The increased tech-savvy among pirates -- they now use satellite phones and global positioning systems as well as higher-caliber weapons -- also allows them to target specific ships, with those carrying oil, known by pirates as “black gold,” a bulls eye because of the commodity’s importance to Western society. Pirates also make money by stripping ships of electronic equipment and cargo to be sold on the black market, though statistics on that burgeoning underground market are virtually nonexistent.
Negotiations between pirates and ship owners and the associated underwriters can last for months, but once a deal is reached -- and deals are almost always reached in pirate hostage situations -- helicopters drop wads of cash -- millions of dollars worth -- using parachutes onto skiffs.
The process is a heavy expense to ship owners and underwriters responsible for paying negotiators and organizing drop offs. At the same time, crew deaths were at a high in 2010 and 2011 as pirates sought higher pay outs and demanded urgency, which weighed on premium rates.
The “industry is paying dearly to suppress the cost of piracy,” said entrepreneur Marcel Arsenault, a part of the nonprofit One Earth Future.
The ‘Greatest’ Factor to Evading Pirate Attacks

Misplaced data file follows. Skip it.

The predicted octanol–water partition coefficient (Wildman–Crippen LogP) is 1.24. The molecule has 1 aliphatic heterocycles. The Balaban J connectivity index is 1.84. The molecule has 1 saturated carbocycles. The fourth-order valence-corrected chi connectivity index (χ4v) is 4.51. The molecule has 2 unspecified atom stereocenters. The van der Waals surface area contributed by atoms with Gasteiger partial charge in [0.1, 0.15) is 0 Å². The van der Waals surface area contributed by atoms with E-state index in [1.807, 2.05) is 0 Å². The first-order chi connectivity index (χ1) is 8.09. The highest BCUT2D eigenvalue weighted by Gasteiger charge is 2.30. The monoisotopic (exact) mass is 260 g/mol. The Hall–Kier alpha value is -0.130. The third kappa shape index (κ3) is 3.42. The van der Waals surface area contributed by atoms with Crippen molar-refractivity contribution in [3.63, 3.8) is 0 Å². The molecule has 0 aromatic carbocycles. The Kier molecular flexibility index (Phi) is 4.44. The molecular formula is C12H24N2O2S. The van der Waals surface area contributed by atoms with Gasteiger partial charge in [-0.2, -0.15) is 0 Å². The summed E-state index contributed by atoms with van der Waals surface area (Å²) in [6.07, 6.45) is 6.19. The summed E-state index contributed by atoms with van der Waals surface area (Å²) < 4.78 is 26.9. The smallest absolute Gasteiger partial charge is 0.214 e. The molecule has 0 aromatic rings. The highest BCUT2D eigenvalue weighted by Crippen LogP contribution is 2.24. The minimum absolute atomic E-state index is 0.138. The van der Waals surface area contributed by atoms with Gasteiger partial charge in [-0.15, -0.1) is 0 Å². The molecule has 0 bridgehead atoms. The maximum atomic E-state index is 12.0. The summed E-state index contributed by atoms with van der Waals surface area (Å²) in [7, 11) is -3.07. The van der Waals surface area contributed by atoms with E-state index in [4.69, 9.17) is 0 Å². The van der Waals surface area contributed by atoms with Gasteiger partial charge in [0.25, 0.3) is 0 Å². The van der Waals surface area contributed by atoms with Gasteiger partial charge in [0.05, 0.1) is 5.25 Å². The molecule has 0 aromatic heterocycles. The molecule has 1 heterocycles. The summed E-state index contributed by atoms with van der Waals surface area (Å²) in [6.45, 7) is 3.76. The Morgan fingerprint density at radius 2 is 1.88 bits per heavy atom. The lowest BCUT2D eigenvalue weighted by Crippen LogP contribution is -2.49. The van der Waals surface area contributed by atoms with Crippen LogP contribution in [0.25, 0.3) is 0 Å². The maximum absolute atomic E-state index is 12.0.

Vessel operators spent between $1.15 billion and $1.53 billion on armed guards in 2012, nearly triple the $530 million they spent in 2011, as an estimated 50% of vessels employed guards compared with just 30% the year prior, according to the Oceans Beyond Piracy report.
There has been significant growth in the use of private armed security onboard ships as well as citadels, or safe rooms, where crews can seeks shelters in the event of an attack.
The private security industry began to take off as governments – already cash strapped and spending money on naval ships – began handing over the responsibility to the private sector, sort of like how Blackwater, a private company now known as Academi, makes defense systems for global militaries.
The U.S. has long been onboard with private companies taking the reins, while the Sri Lankan government last year handed over control of two of its floating weapons armories to private company Avant Garde, the country’s largest security firm with a workforce of more than 6,500.
“Without a shadow of a doubt it is the utilization of those armed guards that has been the greatest factor at reducing piracy attacks,” said Peter Cook, security director of the Security Association for the Maritime Industry (SAMI), a membership organization representing 176 private maritime security companies.